Latest tiny house build strives to keep attention on ongoing Wet’suwet’en struggles

Culture

Grizzly Den to serve as mobile trapping cabin and access point for Indigenous land defenders

Tiny house build for Wet'suwet'en land defenders, finished house
Photo provided by Stacie Swain.

From August 8 to 14, community members gathered downtown to work on an annual tiny house build to support Indigenous sovereignty and resurgence. 

This year’s build focused on the Wet’suwet’en peoples ongoing struggle against Coastal GasLink — a natural gas pipeline being built on their traditional lands in northern B.C. without consent from hereditary chiefs. The tiny house will serve as both a mobile trapping unit for Wet’suwet’en people and a base for land defenders. As in past years, the build played host to a series of talks. Topics this year ranged from street medics to the Black Lives Matter movement. 

Unique Circumstances

This year’s tiny house build took place under unusual circumstances. With the COVID-19 pandemic still ongoing, organizers were forced to limit the number of volunteers at the Balmoral Road build site. 

“We had to control the space because of COVID and other builds there have been tons and tons of people in and out of the space,” said Gina Mowatt, one of the organizers of the build, in an interview with the Martlet.

Mowatt said that the maximum number of people working on the house at any one time was 10, with two shifts taking place each day in the morning and the afternoon. She said that despite this limitation, physical distancing measures allowed around 100 people to wander in and out of the site over the seven days of the build and accompanying workshops.

Building Community

Mowatt says that the goal of these builds is not only to provide support for Indigenous peoples fighting against colonialism and land appropriation, but also to build a local sense of community and create awareness about other issues — such as lack of affordable housing and racism in the wider Victoria area. 

“Part of the importance of these projects is that we’re trying to raise consciousness, awareness and creating space for people to come and learn, and give people access to information that otherwise is only accessible if you’re university students,” said Mowatt. “Obviously, we’re unified in coming together to support Indigenous land defenders, but it’s also so important to look at the other intersecting issues and build awareness around those.”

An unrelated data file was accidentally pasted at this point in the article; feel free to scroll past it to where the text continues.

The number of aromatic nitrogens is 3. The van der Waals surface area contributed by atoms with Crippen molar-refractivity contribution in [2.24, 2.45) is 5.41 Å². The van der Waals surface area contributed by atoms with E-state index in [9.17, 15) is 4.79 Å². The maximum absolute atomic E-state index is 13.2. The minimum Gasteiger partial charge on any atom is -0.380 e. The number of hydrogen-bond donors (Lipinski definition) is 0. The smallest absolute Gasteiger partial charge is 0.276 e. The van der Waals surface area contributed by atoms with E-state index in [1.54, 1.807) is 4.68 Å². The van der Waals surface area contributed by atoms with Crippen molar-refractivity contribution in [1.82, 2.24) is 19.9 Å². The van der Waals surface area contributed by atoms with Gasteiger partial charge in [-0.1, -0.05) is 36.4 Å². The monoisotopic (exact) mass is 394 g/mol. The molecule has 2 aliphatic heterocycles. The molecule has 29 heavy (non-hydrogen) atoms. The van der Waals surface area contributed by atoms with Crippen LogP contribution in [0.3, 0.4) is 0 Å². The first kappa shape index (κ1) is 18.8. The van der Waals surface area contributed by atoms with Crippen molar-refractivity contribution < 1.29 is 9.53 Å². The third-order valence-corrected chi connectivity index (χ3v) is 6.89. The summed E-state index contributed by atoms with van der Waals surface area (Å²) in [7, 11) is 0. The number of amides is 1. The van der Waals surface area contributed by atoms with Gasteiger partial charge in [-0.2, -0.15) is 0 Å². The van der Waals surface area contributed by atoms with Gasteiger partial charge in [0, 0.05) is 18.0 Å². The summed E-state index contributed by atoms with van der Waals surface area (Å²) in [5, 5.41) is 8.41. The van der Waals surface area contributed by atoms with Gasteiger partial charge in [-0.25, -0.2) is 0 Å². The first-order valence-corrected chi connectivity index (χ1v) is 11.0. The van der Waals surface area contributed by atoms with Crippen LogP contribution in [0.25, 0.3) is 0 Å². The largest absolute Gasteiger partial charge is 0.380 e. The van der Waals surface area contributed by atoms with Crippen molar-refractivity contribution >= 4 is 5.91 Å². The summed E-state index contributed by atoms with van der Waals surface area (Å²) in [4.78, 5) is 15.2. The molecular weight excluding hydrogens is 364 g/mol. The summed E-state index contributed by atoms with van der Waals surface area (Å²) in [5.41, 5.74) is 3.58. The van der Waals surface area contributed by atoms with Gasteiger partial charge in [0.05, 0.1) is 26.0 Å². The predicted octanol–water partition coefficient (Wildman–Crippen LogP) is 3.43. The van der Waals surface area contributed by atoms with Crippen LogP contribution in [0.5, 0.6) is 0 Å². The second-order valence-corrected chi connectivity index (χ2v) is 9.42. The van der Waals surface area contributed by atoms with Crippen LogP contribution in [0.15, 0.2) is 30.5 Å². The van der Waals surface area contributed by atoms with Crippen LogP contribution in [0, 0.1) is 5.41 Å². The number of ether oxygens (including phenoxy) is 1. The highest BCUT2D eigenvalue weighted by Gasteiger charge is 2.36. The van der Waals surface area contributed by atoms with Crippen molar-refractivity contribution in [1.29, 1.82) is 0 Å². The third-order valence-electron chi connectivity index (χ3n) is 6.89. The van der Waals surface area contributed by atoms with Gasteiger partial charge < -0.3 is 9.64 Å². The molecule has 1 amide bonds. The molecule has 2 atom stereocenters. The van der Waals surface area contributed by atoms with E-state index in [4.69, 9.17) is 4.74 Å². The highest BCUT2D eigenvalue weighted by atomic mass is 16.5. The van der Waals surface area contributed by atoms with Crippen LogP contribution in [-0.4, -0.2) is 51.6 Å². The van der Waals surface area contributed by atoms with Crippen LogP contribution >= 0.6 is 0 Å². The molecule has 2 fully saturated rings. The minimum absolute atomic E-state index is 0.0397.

Eight talks were given over the course of the build. The first was given by two Indigenous women, Kati George-Jim and Tiffany Joseph, and focused on how individuals can build strategies around relationships, consent, and identity. 

Later in the week, Rita Kaur Dhamoon gave a talk on allyship, while UVic professors Sarah Hunt and Chaw-win-is spoke about how settler colonialism operates and steps to retake sovereign control. Other speakers talked about the Black Lives Matter Movement and Oaklands Anti Police-Terror Project. Street Medic Bee also discussed first aid techniques and Shae Perkins of AVI carried out Naloxone training.

“We just had an array of speakers and we had it outside, we had people socially distant, but we had a great turnout every single night,” Mowatt said.

All Eyes on Wet’suwet’en

In previous years, tiny houses were sent to the Tiny House Warriors to help Indigenous land defenders block the Trans-Mountain Pipeline from crossing unseeded Secwe̓pemc land. Last year, houses were given to the Ma’amtagila Matriarchs to help protest against illegal fish farming on their territories.

tiny house build, inside the house for Wet'suwet'en land defenders
Photo provided by Stacie Swain.

Due to the ongoing Wet’suwet’en struggle against the Coastal GasLink pipeline, organizers decided that this year’s tiny house would be for the use of Wet’suwet’en land defenders, specifically the Gidimt’en clan, whose territory is where the house will be placed. The name of the house, Grizzly Den, represents the Gidimt’en as the Grizzly Bear House of the Wet’suwet’en.

Mowatt says that the house will be used for land defense, but also traditional activities such as hunting and berry picking which aren’t accessible without places to stay. 

“Due to … ongoing colonization and effects of that, Wet’suwet’en people and Indigenous people in general don’t have access to their own territories,” said Mowatt. So [the house is] going to act as a base for Wet’suwet’en people to be able to go out onto the yintah, onto their territory and connect to the territory.” 

At the time of writing, the build had raised just under $16 000 of its $18 000 goal. Mowatt says that this was more than enough to cover the cost of the build, and that any extra funds raised will go towards legal funds for Wet’suwet’en land defenders. She’s also been blown away by the community support the project has received, especially in the economic downturn brought on by the pandemic.

“It’s been amazing to raise that much money, especially during the economic climate that we’re in because of the pandemic,” Mowatt said. “It’s good to see that people are still really aware of the political struggle the Wet’suwet’en are facing and wanting to support it.”

Despite the success of the build, Mowatt says that it is still important for people to remember that the Wet’suwet’en’s struggle is ongoing and they continue to face harassment from the RCMP, Coastal GasLink, and white community members. Recently, a cabin belonging to Wet’suwet’en Hereditary Chief Gisday’wa was burned down in a suspected arson attack.
“I think it’s just important for people to remember that we need to keep our eyes on the Wet’suwet’en struggle and support them as they continue to resist the colonial violence that is the Coastal GasLink pipeline,” said Mowatt.